An historic wave of attacks on workers that defined 2011 state legislative sessions largely continued this year. But just as significantly, widespread efforts to advance basic labor standards — especially the minimum wage — gained momentum this year by harnessing the country’s concerns about economic security and inequality. 2012 opened with another weeks-long standoff in the Midwest, which threatened to steal the limelight as the Super Bowl took place just a mile away from the Indiana Statehouse in Indianapolis, and ended in a major loss for workers in the state. Significant rollbacks occurred in several more states, as did high-profile attacks that are expected to return in 2013. The recall election victory of Wisconsin Governor Scott Walker was also a major disappointment for labor, though a labor-backed candidate did win another state Senate recall, flipping control of that chamber in the Wisconsin legislature. However, compared to Indiana, other major efforts to roll back labor standards in the states saw more successful resistance, and the ferocity with which conservatives pressed them was turned down a bit after the battle in the Hoosier state. In addition, as Congress and many statehouses proved increasingly difficult venues for addressing workplace abuses, 2012 saw more and more advocates turning to local governments to advance policies like paid sick leave and wage theft prevention. This has in turn opened up another front for statehouse attacks, with some states seeing bills introduced that would strip municipal governments of their power to protect workers. State legislatures seem likely to remain the critical arenas for advancing and protecting workers’ rights in the near future, with state policy fights set to both influence national trends and control the pace of change workers can achieve at the local level for years to come.
Like several countries in the European Union, conservatives in the U.S. states promised that slashing government spending would fuel economic growth. Thirty states have responded to budget deficits by doing just that. At the same time, 20 U.S. states and a number of other European countries have taken the opposite approach, generating revenue and focusing additional spending on economic recovery. Just like in Europe, the states that chose austerity have been outpaced in job growth and economic recovery by the states that raised revenue to expand government spending.
The initial news last week was that the Supreme Court upheld the Affordable Care Act (ACA). And though that remains true, discussion has increasingly focused on the one limitation the Court put on the law. While the ACA required all states to expand Medicaid eligibility to 133% of the federal poverty level (FPL) – about $30,000 for a family of four – in order to receive any federal Medicaid funds, the Court ruled that only funds for the expansion itself could be withheld. The practical effect of the limitation was to make it optional for states to expand Medicaid to all Americans at or below 133% FPL.
In addition to the historic Supreme Court decisions on health care and immigration handed down last week, the Court also ruled recently on several important, elections-related cases as well – decisions which constitute a mixed bag for the health of America’s democracy.
Immediately following today’s decision by the U.S. Supreme Court upholding the constitutionality of the Affordable Care Act, leading state legislators from across the nation are already pledging to continue implementing the provisions of the law as fully and quickly as possible, as the focus of health care reform once again returns to the states.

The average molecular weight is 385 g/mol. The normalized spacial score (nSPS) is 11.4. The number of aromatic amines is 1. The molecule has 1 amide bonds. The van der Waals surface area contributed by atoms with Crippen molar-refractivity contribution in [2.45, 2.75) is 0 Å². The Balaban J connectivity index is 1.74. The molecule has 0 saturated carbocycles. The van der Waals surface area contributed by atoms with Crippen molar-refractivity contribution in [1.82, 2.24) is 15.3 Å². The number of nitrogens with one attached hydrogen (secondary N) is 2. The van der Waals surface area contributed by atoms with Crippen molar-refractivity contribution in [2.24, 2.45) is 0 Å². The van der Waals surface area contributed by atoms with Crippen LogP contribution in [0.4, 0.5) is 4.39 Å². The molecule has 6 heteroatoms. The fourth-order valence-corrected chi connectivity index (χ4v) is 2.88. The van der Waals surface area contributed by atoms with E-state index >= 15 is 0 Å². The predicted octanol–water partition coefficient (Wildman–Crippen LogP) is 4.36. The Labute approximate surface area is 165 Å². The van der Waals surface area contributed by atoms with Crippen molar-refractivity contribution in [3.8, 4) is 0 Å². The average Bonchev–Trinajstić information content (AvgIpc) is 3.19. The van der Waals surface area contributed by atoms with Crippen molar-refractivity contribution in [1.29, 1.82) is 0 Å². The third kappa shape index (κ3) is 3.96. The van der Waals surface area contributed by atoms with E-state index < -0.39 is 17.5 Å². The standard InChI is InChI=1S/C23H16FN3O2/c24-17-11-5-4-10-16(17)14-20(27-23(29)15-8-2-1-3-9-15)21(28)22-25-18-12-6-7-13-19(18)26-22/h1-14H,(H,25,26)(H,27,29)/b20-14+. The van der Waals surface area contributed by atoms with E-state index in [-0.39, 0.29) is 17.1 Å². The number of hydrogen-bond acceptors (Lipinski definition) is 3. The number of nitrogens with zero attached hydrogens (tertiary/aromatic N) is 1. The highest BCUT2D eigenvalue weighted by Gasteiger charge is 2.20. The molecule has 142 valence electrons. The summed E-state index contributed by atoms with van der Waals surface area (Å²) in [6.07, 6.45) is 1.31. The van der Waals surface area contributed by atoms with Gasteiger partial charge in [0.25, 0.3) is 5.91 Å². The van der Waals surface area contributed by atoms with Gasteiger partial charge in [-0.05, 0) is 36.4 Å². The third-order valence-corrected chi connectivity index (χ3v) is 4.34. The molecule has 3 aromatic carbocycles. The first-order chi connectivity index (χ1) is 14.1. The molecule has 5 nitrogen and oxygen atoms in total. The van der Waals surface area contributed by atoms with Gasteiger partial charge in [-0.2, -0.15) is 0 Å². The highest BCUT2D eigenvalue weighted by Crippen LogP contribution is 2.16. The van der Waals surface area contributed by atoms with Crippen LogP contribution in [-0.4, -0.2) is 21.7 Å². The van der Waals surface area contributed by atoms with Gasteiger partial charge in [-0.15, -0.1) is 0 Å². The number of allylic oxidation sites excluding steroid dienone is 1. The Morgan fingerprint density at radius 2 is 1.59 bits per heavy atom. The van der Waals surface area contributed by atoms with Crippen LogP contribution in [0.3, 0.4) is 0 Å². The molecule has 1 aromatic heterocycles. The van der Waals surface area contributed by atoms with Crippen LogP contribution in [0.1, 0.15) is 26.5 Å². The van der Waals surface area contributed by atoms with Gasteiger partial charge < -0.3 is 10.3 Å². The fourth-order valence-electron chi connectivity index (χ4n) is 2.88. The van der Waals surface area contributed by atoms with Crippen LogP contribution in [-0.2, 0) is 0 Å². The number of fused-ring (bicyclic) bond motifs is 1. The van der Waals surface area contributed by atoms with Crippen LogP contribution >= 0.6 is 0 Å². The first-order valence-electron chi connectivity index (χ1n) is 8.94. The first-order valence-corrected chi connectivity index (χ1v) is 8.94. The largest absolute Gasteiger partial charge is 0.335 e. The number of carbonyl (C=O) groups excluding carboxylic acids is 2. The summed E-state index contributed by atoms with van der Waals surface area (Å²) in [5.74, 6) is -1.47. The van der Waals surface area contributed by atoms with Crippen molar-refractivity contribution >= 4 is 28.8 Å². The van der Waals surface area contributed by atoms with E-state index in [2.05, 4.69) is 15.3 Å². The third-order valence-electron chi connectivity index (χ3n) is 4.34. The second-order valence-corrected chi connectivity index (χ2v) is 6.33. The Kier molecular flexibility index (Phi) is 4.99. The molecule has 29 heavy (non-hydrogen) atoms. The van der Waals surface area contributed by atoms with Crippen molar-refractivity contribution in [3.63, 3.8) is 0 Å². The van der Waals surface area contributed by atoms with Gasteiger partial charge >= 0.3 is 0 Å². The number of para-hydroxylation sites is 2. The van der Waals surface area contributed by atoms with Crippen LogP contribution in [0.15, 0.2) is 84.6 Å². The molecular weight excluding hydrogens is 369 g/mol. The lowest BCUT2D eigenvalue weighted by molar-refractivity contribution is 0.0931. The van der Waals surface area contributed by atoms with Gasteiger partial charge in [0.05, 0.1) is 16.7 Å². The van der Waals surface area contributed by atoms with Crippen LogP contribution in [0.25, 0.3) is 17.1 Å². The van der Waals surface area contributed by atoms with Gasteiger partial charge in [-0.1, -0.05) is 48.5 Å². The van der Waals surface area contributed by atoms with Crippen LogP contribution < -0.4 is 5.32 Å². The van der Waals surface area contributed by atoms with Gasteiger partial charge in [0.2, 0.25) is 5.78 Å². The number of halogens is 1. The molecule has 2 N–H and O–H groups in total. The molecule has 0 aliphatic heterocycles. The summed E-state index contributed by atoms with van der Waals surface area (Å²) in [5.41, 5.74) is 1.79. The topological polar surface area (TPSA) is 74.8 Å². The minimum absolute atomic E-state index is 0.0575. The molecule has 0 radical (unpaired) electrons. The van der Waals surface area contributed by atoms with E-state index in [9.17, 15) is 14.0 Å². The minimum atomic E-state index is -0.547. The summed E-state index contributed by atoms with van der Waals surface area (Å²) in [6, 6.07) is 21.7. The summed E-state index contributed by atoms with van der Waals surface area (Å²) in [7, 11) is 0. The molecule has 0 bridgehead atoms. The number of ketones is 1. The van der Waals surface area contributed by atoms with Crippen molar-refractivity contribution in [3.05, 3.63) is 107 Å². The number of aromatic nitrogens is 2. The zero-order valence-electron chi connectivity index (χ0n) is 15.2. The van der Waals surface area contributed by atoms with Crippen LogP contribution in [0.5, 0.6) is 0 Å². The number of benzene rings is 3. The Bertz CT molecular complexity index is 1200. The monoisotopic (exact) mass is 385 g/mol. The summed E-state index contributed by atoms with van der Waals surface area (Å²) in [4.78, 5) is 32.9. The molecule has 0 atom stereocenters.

This morning, the Supreme Court handed down its decision on SB 1070, Arizona’s economically devastating anti-immigrant law. The Court struck down three of SB 1070’s four provisions and issued strong guidelines to limit the scope of Section 2(b), the only piece of the law that was upheld. Section 2(b), the racial profiling provision popularly known as “papers please,” continues to expose immigrants and communities of color to discrimination at the hands of law enforcement. Today’s decision assures future challenges to the provision and virtually ensures that it will not survive in the real world. As this decision gets returned to the lower courts to define the contours of the guidelines around the “papers please” section, other states should be increasingly wary of following Arizona’s economically destructive and divisive path.
Today, the Supreme Court voted in a 5-3 decision to strike down three provisions of Arizona’s controversial anti-immigrant SB 1070, while narrowly upholding a fourth part of the law that requires police to check the immigration status of anyone they suspect may be undocumented. The decision sends a strong warning to states still considering similar anti-immigrant measures. Progressive States Network’s Director of Policy and Strategic Partnerships, Suman Raghunathan, issued the following statement following today’s ruling.
In this week’s Research Roundup: Recent reports from the Food Chain Workers Alliance on workers in the food production and food services industries, the Center for American Progress on the facts on minimum wage hikes and how austerity is hammering state economies, National Employment Law Project on Walmart’s domestic outsourcing, the University of New Hampshire’s Carsey Institute on working parents’ lack of access to paid sick leave, Make the Road New York on small business support for a paid sick leave standard, the Center on Budget and Policy Priorities on some basic facts around state and local government workers, Immigration Policy Center on the Obama Administration’s new “deferred action” deportation policy, and a report from researchers at Occidental College and the University of Northern Iowa on the lack of support for most “job killer” allegations in the media.